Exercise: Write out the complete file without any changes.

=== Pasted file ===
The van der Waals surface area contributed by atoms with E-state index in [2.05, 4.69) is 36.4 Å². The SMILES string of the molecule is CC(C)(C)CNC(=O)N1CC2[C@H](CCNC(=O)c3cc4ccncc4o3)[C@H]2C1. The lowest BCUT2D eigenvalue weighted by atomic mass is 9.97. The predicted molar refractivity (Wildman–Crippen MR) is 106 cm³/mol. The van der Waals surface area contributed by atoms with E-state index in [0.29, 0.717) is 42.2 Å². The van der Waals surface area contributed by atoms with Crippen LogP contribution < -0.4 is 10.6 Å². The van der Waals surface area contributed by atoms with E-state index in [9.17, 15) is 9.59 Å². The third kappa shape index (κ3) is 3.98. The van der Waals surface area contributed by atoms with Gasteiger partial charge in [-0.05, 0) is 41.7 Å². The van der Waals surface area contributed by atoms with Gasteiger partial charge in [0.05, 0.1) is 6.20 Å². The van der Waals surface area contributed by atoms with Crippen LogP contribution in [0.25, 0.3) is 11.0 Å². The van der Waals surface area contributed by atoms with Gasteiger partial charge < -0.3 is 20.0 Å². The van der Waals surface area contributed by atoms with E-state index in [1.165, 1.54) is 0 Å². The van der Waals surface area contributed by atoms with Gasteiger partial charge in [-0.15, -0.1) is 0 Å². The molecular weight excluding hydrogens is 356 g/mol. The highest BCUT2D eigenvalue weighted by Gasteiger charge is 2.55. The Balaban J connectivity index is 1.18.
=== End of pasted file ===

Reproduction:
The van der Waals surface area contributed by atoms with E-state index in [2.05, 4.69) is 36.4 Å². The SMILES string of the molecule is CC(C)(C)CNC(=O)N1CC2[C@H](CCNC(=O)c3cc4ccncc4o3)[C@H]2C1. The lowest BCUT2D eigenvalue weighted by atomic mass is 9.97. The predicted molar refractivity (Wildman–Crippen MR) is 106 cm³/mol. The van der Waals surface area contributed by atoms with E-state index in [0.29, 0.717) is 42.2 Å². The van der Waals surface area contributed by atoms with Crippen LogP contribution < -0.4 is 10.6 Å². The van der Waals surface area contributed by atoms with E-state index in [9.17, 15) is 9.59 Å². The third kappa shape index (κ3) is 3.98. The van der Waals surface area contributed by atoms with Gasteiger partial charge in [-0.05, 0) is 41.7 Å². The van der Waals surface area contributed by atoms with Gasteiger partial charge in [0.05, 0.1) is 6.20 Å². The van der Waals surface area contributed by atoms with Crippen LogP contribution in [0.25, 0.3) is 11.0 Å². The van der Waals surface area contributed by atoms with Gasteiger partial charge < -0.3 is 20.0 Å². The van der Waals surface area contributed by atoms with E-state index in [1.165, 1.54) is 0 Å². The van der Waals surface area contributed by atoms with Gasteiger partial charge in [-0.15, -0.1) is 0 Å². The molecular weight excluding hydrogens is 356 g/mol. The highest BCUT2D eigenvalue weighted by Gasteiger charge is 2.55. The Balaban J connectivity index is 1.18.